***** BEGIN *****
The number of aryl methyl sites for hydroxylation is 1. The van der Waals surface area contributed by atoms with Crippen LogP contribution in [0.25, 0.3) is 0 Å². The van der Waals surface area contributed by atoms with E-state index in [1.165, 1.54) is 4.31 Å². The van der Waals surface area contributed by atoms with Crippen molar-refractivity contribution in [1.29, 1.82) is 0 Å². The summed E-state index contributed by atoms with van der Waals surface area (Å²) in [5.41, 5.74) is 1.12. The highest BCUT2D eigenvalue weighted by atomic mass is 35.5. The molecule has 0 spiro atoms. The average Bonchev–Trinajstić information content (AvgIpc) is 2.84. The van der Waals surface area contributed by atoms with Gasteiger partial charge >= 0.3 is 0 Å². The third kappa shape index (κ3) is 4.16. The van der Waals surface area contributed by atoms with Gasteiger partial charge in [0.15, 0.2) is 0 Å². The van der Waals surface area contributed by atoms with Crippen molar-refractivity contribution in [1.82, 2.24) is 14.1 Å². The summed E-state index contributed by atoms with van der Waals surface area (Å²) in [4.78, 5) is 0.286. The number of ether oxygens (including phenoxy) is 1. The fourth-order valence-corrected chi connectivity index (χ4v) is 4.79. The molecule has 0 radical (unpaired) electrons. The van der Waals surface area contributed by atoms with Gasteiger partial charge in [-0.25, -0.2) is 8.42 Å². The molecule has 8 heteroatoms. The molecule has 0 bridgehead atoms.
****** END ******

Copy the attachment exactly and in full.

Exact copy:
The number of aryl methyl sites for hydroxylation is 1. The van der Waals surface area contributed by atoms with Crippen LogP contribution in [0.25, 0.3) is 0 Å². The van der Waals surface area contributed by atoms with E-state index in [1.165, 1.54) is 4.31 Å². The van der Waals surface area contributed by atoms with Crippen molar-refractivity contribution in [1.29, 1.82) is 0 Å². The summed E-state index contributed by atoms with van der Waals surface area (Å²) in [5.41, 5.74) is 1.12. The highest BCUT2D eigenvalue weighted by atomic mass is 35.5. The molecule has 0 spiro atoms. The average Bonchev–Trinajstić information content (AvgIpc) is 2.84. The van der Waals surface area contributed by atoms with Gasteiger partial charge >= 0.3 is 0 Å². The third kappa shape index (κ3) is 4.16. The van der Waals surface area contributed by atoms with Gasteiger partial charge in [0.15, 0.2) is 0 Å². The van der Waals surface area contributed by atoms with Crippen molar-refractivity contribution in [1.82, 2.24) is 14.1 Å². The summed E-state index contributed by atoms with van der Waals surface area (Å²) in [4.78, 5) is 0.286. The number of ether oxygens (including phenoxy) is 1. The fourth-order valence-corrected chi connectivity index (χ4v) is 4.79. The molecule has 0 radical (unpaired) electrons. The van der Waals surface area contributed by atoms with Gasteiger partial charge in [-0.25, -0.2) is 8.42 Å². The molecule has 8 heteroatoms. The molecule has 0 bridgehead atoms.